William Hickling Prescott

Prescott, William Hickling

 

Born May 4, 1796, in Salem, Mass.; died Jan. 28, 1859, in Boston, Mass. American historian and literary scholar.

Prescott’s first field of research was Western European literary history. He then studied Spanish history of the 15th and 16th centuries and the Spanish colonial conquests in America. His histories were written from a bourgeois liberal point of view. In his works Conquest of Mexico (1843; abridged Russian translation, vols. 1–2, 1885) and Conquest of Peru (1847; abridged Russian translation, 1886), Prescott drew on an abundance of original sources. Although he idealized certain conquistadors, he exposed the greed and cruelty of the Spanish colonizers. Prescott was a member or corresponding member of several academies and scientific societies in Western Europe and the USA.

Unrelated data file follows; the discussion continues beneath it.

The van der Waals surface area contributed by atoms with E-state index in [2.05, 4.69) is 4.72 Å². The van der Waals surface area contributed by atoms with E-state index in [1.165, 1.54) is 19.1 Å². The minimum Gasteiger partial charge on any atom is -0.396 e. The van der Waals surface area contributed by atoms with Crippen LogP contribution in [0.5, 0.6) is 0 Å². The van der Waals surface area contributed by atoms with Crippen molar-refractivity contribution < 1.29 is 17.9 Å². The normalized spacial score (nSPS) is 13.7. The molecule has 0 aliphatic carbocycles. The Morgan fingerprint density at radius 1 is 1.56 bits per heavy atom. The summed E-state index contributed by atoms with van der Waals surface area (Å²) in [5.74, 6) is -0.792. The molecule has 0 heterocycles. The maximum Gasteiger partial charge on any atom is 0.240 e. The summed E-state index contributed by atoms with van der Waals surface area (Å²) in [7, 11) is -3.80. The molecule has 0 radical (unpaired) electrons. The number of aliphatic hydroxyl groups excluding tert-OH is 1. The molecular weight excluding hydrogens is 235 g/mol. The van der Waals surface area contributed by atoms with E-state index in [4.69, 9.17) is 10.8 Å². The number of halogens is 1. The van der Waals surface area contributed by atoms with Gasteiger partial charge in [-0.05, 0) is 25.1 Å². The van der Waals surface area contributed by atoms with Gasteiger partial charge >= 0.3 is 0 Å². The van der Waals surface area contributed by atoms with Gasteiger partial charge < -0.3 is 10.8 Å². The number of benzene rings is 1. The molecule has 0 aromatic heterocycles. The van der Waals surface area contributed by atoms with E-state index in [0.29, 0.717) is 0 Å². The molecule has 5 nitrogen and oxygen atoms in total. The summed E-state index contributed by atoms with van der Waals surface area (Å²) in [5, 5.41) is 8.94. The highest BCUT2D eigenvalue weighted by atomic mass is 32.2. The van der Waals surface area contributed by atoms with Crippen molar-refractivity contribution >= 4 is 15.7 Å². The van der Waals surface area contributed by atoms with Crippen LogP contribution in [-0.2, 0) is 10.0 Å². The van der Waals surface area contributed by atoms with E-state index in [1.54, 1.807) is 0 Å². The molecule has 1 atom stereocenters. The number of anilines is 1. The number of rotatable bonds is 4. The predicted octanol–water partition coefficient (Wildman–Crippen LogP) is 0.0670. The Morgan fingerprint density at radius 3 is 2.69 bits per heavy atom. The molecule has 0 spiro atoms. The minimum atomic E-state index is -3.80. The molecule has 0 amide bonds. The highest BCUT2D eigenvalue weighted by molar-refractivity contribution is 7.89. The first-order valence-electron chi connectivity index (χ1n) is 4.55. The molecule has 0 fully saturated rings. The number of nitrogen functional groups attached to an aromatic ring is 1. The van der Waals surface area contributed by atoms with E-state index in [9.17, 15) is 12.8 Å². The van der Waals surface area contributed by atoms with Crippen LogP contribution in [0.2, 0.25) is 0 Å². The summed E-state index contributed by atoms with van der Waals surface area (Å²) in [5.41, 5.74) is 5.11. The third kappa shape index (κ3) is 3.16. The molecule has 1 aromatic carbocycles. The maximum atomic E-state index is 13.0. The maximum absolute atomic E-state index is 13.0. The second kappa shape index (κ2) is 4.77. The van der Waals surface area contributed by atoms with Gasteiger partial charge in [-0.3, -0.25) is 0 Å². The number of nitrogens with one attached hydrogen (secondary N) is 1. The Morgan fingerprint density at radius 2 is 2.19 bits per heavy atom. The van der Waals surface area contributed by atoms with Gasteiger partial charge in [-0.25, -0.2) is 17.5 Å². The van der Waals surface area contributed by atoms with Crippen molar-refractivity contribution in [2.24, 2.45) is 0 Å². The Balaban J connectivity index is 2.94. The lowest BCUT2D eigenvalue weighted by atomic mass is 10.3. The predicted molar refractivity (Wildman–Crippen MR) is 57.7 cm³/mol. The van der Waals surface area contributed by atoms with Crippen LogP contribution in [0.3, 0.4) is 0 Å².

WORKS

The Works, vols. 1–22. Philadelphia-London, 1904.
The Correspondence: 1833–1847. Boston-New York, 1925.
The Literary Memoranda, vols. 1–2. Norman, 1961.
The Papers. Urbana, 1964.
In Russian translation:
Istoriia tsarstvovaniia Filippa II, parts 1–2. St. Petersburg, 1858.

REFERENCE

Gardiner, C. H. W. H. Prescott. Washington, 1958. (Contains a bibliography.)
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Heti's offbeat intellectual pursuits have taken root in her debut novel, Ticknor, a fictionalized account of the real-life friendship between two intellectuals of the nineteenth century: historian William Hickling Prescott and his childhood companion and biographer, George Ticknor, a Harvard professor and a book collector.
William Hickling Prescott wrote in his 1838, The History of the Conquest of Mexico: "Montezuma took no other beverage than the chocolatl, a potation of chocolate, flavored with vanilla and spices, and so prepared as to be reduced to a froth the consistency of honey, which gradually dissolved in the mouth and was taken cold.
A sense of tradition and history is only appropriate in a 130-year-old town named for a historian, William Hickling Prescott.